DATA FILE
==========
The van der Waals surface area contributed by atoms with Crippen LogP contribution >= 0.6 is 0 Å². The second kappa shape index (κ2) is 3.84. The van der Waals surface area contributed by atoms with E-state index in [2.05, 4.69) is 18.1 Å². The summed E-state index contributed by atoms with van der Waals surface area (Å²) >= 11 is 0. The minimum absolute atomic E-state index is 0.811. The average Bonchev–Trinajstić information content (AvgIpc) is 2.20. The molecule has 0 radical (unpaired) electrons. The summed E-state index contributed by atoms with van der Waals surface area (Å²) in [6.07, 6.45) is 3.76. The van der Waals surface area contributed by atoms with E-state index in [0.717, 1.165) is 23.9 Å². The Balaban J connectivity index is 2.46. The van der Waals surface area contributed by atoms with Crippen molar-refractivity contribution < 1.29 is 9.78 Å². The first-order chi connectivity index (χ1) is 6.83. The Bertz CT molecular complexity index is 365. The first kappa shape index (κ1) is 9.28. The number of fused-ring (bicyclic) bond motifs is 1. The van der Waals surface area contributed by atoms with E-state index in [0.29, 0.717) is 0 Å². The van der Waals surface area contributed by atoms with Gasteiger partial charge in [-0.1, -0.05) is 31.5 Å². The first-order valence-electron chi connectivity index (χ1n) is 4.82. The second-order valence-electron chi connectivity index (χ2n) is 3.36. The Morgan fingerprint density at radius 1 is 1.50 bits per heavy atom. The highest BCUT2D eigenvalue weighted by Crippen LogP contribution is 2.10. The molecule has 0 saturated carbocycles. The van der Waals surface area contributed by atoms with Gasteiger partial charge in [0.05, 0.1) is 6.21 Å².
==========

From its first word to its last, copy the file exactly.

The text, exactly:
The van der Waals surface area contributed by atoms with Crippen LogP contribution >= 0.6 is 0 Å². The second kappa shape index (κ2) is 3.84. The van der Waals surface area contributed by atoms with E-state index in [2.05, 4.69) is 18.1 Å². The summed E-state index contributed by atoms with van der Waals surface area (Å²) >= 11 is 0. The minimum absolute atomic E-state index is 0.811. The average Bonchev–Trinajstić information content (AvgIpc) is 2.20. The molecule has 0 radical (unpaired) electrons. The summed E-state index contributed by atoms with van der Waals surface area (Å²) in [6.07, 6.45) is 3.76. The van der Waals surface area contributed by atoms with E-state index in [0.717, 1.165) is 23.9 Å². The Balaban J connectivity index is 2.46. The van der Waals surface area contributed by atoms with Crippen molar-refractivity contribution < 1.29 is 9.78 Å². The first-order chi connectivity index (χ1) is 6.83. The Bertz CT molecular complexity index is 365. The first kappa shape index (κ1) is 9.28. The number of fused-ring (bicyclic) bond motifs is 1. The van der Waals surface area contributed by atoms with E-state index in [0.29, 0.717) is 0 Å². The van der Waals surface area contributed by atoms with Gasteiger partial charge in [-0.1, -0.05) is 31.5 Å². The first-order valence-electron chi connectivity index (χ1n) is 4.82. The second-order valence-electron chi connectivity index (χ2n) is 3.36. The Morgan fingerprint density at radius 1 is 1.50 bits per heavy atom. The highest BCUT2D eigenvalue weighted by Crippen LogP contribution is 2.10. The molecule has 0 saturated carbocycles. The van der Waals surface area contributed by atoms with Gasteiger partial charge in [0.05, 0.1) is 6.21 Å².